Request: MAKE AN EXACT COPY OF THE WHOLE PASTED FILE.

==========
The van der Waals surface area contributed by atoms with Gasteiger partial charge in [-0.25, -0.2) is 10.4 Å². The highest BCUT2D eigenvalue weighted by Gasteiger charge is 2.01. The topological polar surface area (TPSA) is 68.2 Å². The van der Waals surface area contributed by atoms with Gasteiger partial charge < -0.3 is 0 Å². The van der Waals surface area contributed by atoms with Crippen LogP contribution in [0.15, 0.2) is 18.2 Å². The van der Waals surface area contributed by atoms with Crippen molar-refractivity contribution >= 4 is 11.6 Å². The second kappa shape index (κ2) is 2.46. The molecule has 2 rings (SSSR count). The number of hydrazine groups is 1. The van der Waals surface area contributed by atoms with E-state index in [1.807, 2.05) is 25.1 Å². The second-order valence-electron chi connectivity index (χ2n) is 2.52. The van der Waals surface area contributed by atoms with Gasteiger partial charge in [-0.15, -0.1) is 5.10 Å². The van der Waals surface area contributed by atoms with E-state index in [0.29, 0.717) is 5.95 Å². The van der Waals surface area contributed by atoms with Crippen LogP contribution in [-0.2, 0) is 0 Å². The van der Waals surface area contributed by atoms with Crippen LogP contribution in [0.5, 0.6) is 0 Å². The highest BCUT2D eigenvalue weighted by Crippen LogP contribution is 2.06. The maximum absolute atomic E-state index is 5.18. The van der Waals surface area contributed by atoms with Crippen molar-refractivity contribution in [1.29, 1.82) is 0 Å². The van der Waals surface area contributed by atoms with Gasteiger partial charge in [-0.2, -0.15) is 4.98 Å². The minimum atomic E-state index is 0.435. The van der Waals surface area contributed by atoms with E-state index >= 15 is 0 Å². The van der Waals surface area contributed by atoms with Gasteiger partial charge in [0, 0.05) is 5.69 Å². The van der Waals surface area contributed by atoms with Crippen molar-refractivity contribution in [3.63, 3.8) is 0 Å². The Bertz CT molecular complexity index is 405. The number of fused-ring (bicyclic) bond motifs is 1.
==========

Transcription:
The van der Waals surface area contributed by atoms with Gasteiger partial charge in [-0.25, -0.2) is 10.4 Å². The highest BCUT2D eigenvalue weighted by Gasteiger charge is 2.01. The topological polar surface area (TPSA) is 68.2 Å². The van der Waals surface area contributed by atoms with Gasteiger partial charge < -0.3 is 0 Å². The van der Waals surface area contributed by atoms with Crippen LogP contribution in [0.15, 0.2) is 18.2 Å². The van der Waals surface area contributed by atoms with Crippen molar-refractivity contribution >= 4 is 11.6 Å². The second kappa shape index (κ2) is 2.46. The molecule has 2 rings (SSSR count). The number of hydrazine groups is 1. The van der Waals surface area contributed by atoms with E-state index in [1.807, 2.05) is 25.1 Å². The second-order valence-electron chi connectivity index (χ2n) is 2.52. The van der Waals surface area contributed by atoms with Gasteiger partial charge in [-0.15, -0.1) is 5.10 Å². The van der Waals surface area contributed by atoms with E-state index in [0.29, 0.717) is 5.95 Å². The van der Waals surface area contributed by atoms with Crippen LogP contribution in [-0.2, 0) is 0 Å². The van der Waals surface area contributed by atoms with Crippen LogP contribution in [0.5, 0.6) is 0 Å². The highest BCUT2D eigenvalue weighted by Crippen LogP contribution is 2.06. The maximum absolute atomic E-state index is 5.18. The van der Waals surface area contributed by atoms with Crippen molar-refractivity contribution in [1.29, 1.82) is 0 Å². The van der Waals surface area contributed by atoms with Gasteiger partial charge in [-0.2, -0.15) is 4.98 Å². The minimum atomic E-state index is 0.435. The van der Waals surface area contributed by atoms with E-state index >= 15 is 0 Å². The van der Waals surface area contributed by atoms with Gasteiger partial charge in [0, 0.05) is 5.69 Å². The van der Waals surface area contributed by atoms with Crippen molar-refractivity contribution in [3.63, 3.8) is 0 Å². The Bertz CT molecular complexity index is 405. The number of fused-ring (bicyclic) bond motifs is 1.